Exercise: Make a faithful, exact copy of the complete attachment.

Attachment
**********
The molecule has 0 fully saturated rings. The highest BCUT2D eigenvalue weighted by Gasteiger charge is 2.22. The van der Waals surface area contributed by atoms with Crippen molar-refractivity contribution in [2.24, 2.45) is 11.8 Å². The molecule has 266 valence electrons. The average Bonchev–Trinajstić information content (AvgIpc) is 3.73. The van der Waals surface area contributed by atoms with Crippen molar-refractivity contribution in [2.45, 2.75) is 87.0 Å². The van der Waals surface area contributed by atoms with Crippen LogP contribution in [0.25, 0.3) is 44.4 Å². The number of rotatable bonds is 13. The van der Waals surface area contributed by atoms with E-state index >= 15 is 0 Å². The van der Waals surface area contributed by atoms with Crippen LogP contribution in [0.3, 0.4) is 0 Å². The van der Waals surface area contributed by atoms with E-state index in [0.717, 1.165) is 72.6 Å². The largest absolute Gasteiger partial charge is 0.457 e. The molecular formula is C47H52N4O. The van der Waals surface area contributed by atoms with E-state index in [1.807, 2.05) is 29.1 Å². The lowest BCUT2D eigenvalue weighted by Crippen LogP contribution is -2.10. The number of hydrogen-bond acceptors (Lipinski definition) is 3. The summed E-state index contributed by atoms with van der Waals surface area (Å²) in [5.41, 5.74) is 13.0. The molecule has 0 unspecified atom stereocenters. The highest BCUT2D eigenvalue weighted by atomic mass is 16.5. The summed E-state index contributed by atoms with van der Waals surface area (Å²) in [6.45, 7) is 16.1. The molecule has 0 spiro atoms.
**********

The molecule has 0 fully saturated rings. The highest BCUT2D eigenvalue weighted by Gasteiger charge is 2.22. The van der Waals surface area contributed by atoms with Crippen molar-refractivity contribution in [2.24, 2.45) is 11.8 Å². The molecule has 266 valence electrons. The average Bonchev–Trinajstić information content (AvgIpc) is 3.73. The van der Waals surface area contributed by atoms with Crippen molar-refractivity contribution in [2.45, 2.75) is 87.0 Å². The van der Waals surface area contributed by atoms with Crippen LogP contribution in [0.25, 0.3) is 44.4 Å². The number of rotatable bonds is 13. The van der Waals surface area contributed by atoms with E-state index >= 15 is 0 Å². The van der Waals surface area contributed by atoms with Crippen LogP contribution in [0.3, 0.4) is 0 Å². The van der Waals surface area contributed by atoms with E-state index in [0.717, 1.165) is 72.6 Å². The largest absolute Gasteiger partial charge is 0.457 e. The molecular formula is C47H52N4O. The van der Waals surface area contributed by atoms with E-state index in [1.807, 2.05) is 29.1 Å². The lowest BCUT2D eigenvalue weighted by Crippen LogP contribution is -2.10. The number of hydrogen-bond acceptors (Lipinski definition) is 3. The summed E-state index contributed by atoms with van der Waals surface area (Å²) in [5.41, 5.74) is 13.0. The molecule has 0 unspecified atom stereocenters. The highest BCUT2D eigenvalue weighted by atomic mass is 16.5. The summed E-state index contributed by atoms with van der Waals surface area (Å²) in [6.45, 7) is 16.1. The molecule has 0 spiro atoms.